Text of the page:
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The dynamics of religious revival in Britain came from Germany, through the pietism associated with the University of Halle at the end of the seventeenth century and the growth of the Moravians in the mid-eighteenth century. Both pietists and Moravians also exercised significant influence at the Prussian court in the early nineteenth century. But the influence went beyond the court. In the Reformed parishes of the Lower Rhine and Westphalia there was a significant pastoral awakening in the 1820s, especially in Elberfeld and Barmen. G. D. Krummacher (1774-1837) and his son F. W Krummacher (1796-1868) filled their churches in Elberfeld, Ruhrort and Barmen on Sundays and weekdays, with extensive distribution of Bibles and tracts. A similar movement was found in Pomerania and Lutheran provinces east of the Elbe.39

Revivalism in Scandinavia was lay in origin. In eastern Jutland and western Norway there was a rural lay movement from the 1790s which converted several thousand. Hans Nielsen Hauge (1771-1824) was a popular Norwegian lay preacher. In Copenhagen the Bible Society was founded in 1814 by a Scot, Ebenezer Henderson (1784-1858). By the 1830s this became a national religious revival, which linked with Danish and Norwegian cultural nationalism, though the rural awakening was rather different from the pattern followed by liberal townspeople.40 In Sweden a similar movement was represented initially by the Readers, who read religious tracts in house groups, again inspired by pietism and the Moravians. They were involved in mission work in the far north of Sweden. Methodism was established in Stockholm by George Scott, an Edinburgh-born preacher in 1830, and subsequently led by Carl O. Ros-enius (1816-68), some of whose followers later formed the Swedish Covenant Church. Hence in Sweden some of those influenced by revival remained within the established Lutheran Church, but others in effect left.41 The Swedish state church lost influence in the more divided villages and towns, and the new free churches acquired a distinctive social character; in some of the growing towns this reflected the social differences between different housing areas. Methodists and Baptists doubled their numbers in the 1880s and, with the other free churches, continued to grow until about 1930.42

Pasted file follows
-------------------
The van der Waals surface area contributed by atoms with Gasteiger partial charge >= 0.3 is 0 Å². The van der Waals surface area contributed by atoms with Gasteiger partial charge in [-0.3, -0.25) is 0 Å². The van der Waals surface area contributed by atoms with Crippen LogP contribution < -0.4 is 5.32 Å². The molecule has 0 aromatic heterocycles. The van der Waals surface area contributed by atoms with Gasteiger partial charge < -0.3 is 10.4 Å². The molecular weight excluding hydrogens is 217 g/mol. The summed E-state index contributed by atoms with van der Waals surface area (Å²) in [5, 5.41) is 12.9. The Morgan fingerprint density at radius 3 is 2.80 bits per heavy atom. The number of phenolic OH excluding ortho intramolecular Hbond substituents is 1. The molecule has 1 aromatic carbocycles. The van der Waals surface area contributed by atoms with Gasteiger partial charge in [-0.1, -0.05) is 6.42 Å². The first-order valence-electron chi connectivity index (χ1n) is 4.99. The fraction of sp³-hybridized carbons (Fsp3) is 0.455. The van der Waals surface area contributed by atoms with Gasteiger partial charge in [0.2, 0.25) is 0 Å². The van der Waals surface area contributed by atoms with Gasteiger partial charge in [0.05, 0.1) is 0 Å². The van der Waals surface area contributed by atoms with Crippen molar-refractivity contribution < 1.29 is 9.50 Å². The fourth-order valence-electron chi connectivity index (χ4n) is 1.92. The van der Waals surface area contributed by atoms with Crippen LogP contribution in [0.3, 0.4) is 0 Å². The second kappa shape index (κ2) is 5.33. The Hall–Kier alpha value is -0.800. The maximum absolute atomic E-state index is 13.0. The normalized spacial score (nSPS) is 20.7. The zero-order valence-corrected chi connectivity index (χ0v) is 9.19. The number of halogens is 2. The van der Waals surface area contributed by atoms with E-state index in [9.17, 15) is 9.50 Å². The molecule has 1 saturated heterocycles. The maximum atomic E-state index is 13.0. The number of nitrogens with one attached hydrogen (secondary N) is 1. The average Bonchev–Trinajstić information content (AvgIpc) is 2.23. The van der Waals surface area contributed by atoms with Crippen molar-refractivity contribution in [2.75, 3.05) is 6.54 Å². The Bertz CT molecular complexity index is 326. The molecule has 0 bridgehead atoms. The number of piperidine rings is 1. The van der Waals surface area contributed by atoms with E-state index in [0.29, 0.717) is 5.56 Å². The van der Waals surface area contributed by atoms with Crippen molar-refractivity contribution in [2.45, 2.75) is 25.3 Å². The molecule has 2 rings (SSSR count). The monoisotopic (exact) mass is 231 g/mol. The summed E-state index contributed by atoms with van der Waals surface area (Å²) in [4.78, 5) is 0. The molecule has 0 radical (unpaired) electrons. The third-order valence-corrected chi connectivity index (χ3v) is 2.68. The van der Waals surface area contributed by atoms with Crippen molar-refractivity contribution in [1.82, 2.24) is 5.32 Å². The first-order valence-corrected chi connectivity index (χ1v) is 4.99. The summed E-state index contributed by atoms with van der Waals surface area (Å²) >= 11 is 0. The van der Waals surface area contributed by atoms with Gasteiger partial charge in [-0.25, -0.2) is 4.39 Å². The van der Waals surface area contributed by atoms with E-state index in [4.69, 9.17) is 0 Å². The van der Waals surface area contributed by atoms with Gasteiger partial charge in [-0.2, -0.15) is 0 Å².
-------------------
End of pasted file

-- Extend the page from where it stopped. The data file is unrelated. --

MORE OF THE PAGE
Freedom of religion did not exist in Denmark before the adoption of the Danish constitution in 1849; all inhabitants had to belong to the Lutheran Church in order to qualify as citizens. The new constitution turned the state

41 On Rosenius, see p. 348 below.

42 Scott, Sweden, pp. 355-61, 573; Samuelsson, From great power to welfare state, pp. 168-70, 182-4.

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